Caught in a Trap

Caught in a Trap

Imagine that you are a celebrity, with a series of valuable brands and endorsements to your name, only to find yourself facing a serious criminal charge. Could your situation get any worse? What about if someone has tricked you into committing an offence you would have otherwise been unlikely to commit?  What effect could evidence of such a malpractice, known as “entrapment”, have on Court proceedings? Alan Ma investigates with reference to a recent Crown Court case.

 

 

Under English law, entrapment in itself does not constitute a defense against a criminal charge. However, where a judge feels that such an act amounts to an abuse of the criminal justice system, they have the power to bring court proceedings entirely to a halt. The sudden collapse of a recent drugs trial involving singer Tulisa Contostavlos demonstrates the seriousness with which the English Courts view the inducement of a party to commit a criminal act.

 

Entrapment

 

When Miss Contostavlos was offered £3.5 million to star alongside Leonardo DiCaprio in a new Bollywood film, she was given no reason to suspect that the deal was anything but genuine. Undercover journalist Mazher Mahmood went to great lengths to convince the former N-Dubz member that he was really a renowned Bollywood film producer, arranging meetings with her in high-end hotels and restaurants all over the world. It was June 2013 when The Sun on Sunday newspaper first ran its story accusing the star of being a drugs fixer, stating that she had arranged for her friend Mike Coombs to supply half an ounce of cocaine to Mr Mahmood in a London hotel. Miss Contostavlos denied her official charge of being “concerned in the supply of Class A drugs”, arguing that evidence against her had been recorded while she thought she was auditioning for the part of a disadvantaged girl from the slums.  She added that she had been led to believe that her chances of landing the lucrative part would be boosted if she made out to be a streetwise individual, in some way acquainted with the use of illegal substances such as cocaine. It was Mr Mahmood’s inconsistent evidence concerning the driver Alan Smith, who had taken Miss Contostavlos home one night during the sting, that persuaded the judge to bring a stop to proceedings. While Mr Smith originally indicated that he had overheard the singer expressing her disapproval of drugs, he later changed his evidence after discussing the matter with Mr Mahmood. The reporter was later forced to admit that he had, indeed, discussed the matter with the driver. In support of his verdict, Judge Alistair McCreath said, “Where there has been some aspect of the investigation or prosecution which is tainted in some way by serious misconduct to the point that the integrity of the Court would be compromised by allowing the trial to go ahead, in that sense the Court would be seen to be sanctioning or colluding in that sort of behaviour, then the Court has no alternative but to say ‘This case must go no further.’” Mazher Mahmood has been suspended by The Sun newspaper pending internal investigations.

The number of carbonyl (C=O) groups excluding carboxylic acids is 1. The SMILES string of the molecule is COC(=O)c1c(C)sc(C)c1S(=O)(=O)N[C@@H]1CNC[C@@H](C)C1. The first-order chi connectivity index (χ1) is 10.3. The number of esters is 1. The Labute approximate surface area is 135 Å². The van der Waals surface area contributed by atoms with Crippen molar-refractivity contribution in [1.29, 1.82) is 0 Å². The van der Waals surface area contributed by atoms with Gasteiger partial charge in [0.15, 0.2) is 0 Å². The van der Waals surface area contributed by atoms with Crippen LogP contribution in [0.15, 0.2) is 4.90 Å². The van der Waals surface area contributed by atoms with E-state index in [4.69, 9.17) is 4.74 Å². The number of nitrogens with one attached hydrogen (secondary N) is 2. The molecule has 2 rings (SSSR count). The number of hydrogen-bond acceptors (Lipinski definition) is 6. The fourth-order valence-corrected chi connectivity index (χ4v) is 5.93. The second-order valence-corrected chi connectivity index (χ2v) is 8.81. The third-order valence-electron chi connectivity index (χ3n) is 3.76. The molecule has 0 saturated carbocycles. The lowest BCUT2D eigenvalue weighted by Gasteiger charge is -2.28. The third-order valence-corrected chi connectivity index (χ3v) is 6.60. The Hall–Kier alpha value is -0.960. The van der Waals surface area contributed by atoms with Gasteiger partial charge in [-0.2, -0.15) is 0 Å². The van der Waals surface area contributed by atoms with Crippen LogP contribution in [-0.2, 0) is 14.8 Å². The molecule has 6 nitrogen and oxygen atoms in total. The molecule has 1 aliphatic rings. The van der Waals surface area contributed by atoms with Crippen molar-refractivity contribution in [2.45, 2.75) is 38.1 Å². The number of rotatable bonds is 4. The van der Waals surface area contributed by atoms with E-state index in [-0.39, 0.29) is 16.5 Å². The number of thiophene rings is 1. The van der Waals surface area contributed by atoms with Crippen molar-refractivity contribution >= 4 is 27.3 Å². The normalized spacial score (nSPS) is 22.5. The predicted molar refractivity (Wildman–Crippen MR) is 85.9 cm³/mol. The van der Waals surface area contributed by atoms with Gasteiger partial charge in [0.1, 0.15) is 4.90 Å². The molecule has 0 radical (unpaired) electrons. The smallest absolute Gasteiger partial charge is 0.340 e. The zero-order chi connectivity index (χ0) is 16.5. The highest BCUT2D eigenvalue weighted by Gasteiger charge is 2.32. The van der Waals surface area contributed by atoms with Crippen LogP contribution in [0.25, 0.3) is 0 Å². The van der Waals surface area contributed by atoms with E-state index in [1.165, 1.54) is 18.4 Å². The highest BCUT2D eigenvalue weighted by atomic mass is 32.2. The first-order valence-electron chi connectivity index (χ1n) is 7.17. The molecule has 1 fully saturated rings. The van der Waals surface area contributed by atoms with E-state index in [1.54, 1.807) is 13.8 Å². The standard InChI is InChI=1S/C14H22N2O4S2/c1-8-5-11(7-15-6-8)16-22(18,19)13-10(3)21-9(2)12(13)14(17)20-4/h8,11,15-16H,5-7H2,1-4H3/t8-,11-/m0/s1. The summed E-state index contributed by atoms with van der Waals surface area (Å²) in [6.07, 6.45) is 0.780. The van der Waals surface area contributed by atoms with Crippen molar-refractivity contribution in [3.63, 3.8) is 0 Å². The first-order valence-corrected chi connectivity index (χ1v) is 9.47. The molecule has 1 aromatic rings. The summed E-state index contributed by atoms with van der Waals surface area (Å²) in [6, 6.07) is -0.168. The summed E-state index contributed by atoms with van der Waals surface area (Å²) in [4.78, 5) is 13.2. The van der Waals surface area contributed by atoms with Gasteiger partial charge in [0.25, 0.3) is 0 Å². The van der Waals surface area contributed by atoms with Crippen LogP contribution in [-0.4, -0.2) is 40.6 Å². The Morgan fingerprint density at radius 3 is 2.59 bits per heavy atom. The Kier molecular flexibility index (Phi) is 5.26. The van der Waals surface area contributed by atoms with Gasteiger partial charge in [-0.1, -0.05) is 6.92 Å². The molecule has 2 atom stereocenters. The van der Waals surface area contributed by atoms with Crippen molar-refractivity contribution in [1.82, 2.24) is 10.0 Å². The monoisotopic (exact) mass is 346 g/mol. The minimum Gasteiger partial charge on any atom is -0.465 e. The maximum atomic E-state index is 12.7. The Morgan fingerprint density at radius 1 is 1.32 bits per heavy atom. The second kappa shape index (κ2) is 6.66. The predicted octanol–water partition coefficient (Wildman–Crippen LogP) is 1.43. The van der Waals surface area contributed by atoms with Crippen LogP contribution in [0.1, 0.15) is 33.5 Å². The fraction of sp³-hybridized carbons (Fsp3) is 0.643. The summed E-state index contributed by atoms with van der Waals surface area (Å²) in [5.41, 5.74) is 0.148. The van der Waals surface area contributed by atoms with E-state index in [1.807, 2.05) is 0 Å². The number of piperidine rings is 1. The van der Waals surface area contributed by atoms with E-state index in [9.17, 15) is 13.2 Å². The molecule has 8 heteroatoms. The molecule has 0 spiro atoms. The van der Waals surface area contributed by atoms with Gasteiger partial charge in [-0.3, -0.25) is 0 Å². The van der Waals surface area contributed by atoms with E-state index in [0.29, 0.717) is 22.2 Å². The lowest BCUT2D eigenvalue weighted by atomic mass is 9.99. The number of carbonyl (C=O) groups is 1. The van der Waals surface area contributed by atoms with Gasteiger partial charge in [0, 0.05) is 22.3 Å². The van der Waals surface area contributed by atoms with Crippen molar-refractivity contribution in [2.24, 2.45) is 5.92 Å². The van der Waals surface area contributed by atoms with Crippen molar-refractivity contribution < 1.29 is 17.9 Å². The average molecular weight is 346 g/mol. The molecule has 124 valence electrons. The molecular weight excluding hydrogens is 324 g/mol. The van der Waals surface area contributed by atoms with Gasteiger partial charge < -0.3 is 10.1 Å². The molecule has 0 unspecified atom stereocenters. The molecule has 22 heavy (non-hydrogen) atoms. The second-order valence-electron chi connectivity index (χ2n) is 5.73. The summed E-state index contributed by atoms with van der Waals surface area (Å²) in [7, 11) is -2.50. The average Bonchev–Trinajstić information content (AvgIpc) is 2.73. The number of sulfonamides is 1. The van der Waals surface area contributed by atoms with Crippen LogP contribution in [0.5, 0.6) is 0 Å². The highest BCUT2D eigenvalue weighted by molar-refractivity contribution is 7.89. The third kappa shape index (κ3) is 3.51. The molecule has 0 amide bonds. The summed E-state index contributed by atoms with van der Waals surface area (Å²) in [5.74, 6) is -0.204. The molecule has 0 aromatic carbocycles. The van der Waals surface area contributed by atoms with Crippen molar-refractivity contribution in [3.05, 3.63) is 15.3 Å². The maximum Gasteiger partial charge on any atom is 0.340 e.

Dr Ma’s Remarks

 

The judge’s verdict in this case is significant because it illustrates the stringent approach the English legal system will adopt towards improper conduct of any kind at Court. In this case there was no good reason to suspect the defendant, only Mr Mahmood’s desire to manufacture a story by any possible means. In this sense, the case also raises questions about the fairness of prosecution in the event that significant bait has been used to test the virtue of an otherwise innocent party.

 

 

Dr Alan Ma, Founder and Partner

Maxwell Alves Solicitors,

alan.ma@maxwellalves.com

www.maxwellalves.com